D J Taylor

In Defence of Parody

If Sir John Squire (1884–1958) is remembered at all these days, it is for his role as an anti-modernist scourge in the literary gang warfare of the 1920s, his editorship of the arch-conservative London Mercury and his unforgivable remark that the printing of The Waste Land was ‘scarcely worthy of the Hogarth Press’. But there was a younger, livelier Squire, who operated as a slashing reviewer and parodist – mostly in the pages of the fledgling New Statesman – and it was in search of his less hidebound former self that, last summer in a second-hand bookshop in Inverness, I laid out £5 on a copy of Tricks of the Trade (1917), a ‘final essay’, as Squire puts it in the dedication to his friend Robert Lynd, ‘in a not wholly admirable art’.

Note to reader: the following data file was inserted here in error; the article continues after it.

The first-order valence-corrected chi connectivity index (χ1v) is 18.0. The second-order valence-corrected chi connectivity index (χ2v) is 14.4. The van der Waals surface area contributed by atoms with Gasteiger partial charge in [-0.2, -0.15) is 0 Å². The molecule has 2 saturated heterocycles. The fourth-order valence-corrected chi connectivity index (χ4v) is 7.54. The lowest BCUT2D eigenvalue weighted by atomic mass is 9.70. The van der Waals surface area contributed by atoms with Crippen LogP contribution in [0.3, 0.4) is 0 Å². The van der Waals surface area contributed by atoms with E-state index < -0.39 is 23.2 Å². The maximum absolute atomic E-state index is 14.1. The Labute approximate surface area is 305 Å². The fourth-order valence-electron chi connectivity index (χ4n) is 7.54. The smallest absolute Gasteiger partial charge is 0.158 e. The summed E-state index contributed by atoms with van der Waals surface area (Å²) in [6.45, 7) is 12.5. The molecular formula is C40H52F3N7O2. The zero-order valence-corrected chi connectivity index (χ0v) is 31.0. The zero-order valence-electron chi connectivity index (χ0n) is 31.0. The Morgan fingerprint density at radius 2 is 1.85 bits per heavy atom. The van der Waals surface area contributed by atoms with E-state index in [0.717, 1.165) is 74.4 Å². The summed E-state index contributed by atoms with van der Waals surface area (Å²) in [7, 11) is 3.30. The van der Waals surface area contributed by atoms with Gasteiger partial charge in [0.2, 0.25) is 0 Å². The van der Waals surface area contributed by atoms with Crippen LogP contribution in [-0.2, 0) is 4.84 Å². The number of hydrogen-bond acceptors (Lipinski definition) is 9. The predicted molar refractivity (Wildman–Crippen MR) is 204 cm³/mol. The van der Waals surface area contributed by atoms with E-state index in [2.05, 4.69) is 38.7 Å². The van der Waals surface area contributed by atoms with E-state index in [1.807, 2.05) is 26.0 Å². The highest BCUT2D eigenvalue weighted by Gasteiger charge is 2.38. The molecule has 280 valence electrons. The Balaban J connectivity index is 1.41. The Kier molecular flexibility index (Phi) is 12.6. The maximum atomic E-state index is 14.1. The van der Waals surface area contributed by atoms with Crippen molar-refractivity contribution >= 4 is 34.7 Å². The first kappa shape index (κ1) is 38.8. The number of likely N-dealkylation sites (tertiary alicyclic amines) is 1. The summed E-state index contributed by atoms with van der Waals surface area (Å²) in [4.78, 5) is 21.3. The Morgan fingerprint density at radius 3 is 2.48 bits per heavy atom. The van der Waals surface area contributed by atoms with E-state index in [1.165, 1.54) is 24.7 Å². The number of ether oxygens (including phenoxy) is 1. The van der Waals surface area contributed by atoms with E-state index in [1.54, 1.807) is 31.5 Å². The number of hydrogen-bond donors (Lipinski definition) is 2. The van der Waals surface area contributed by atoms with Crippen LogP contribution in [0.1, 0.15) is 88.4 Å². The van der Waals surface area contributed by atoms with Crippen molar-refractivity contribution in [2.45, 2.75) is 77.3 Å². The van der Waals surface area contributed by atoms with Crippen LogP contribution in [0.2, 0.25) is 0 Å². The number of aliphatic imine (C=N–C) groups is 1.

Sign Up to our newsletter

Receive free articles, highlights from the archive, news, details of prizes, and much more.

Follow Literary Review on Twitter

  • Last Tweets

    • 'Her favourite design included a body in the shape of a horse, with a steam engine inside ... The passenger would t… ,
    • Sign up to our email newsletter below! Get free articles, highlights from the archive, and chances to win theatre… ,
    • RT : Founded in 1979, is a trusted independent source for reviews of new books across a variety of genres. A… ,
    • RT : Here we are - "Shelf Indulgence" by Ed Potten, a wonderful read, well worth your time: @Lit_Review,
    • 'Like going to a party hoping to get away as quickly as politeness allowed and at 4am finding myself still engrosse… ,
    • 'Neville never shed his sense of being the junior, and perhaps least-deserving Chamberlain.' From the archive, Mic… ,
    • 'The erecting and immediate destruction of a series of straw men rather detracts from what is for the most part an… ,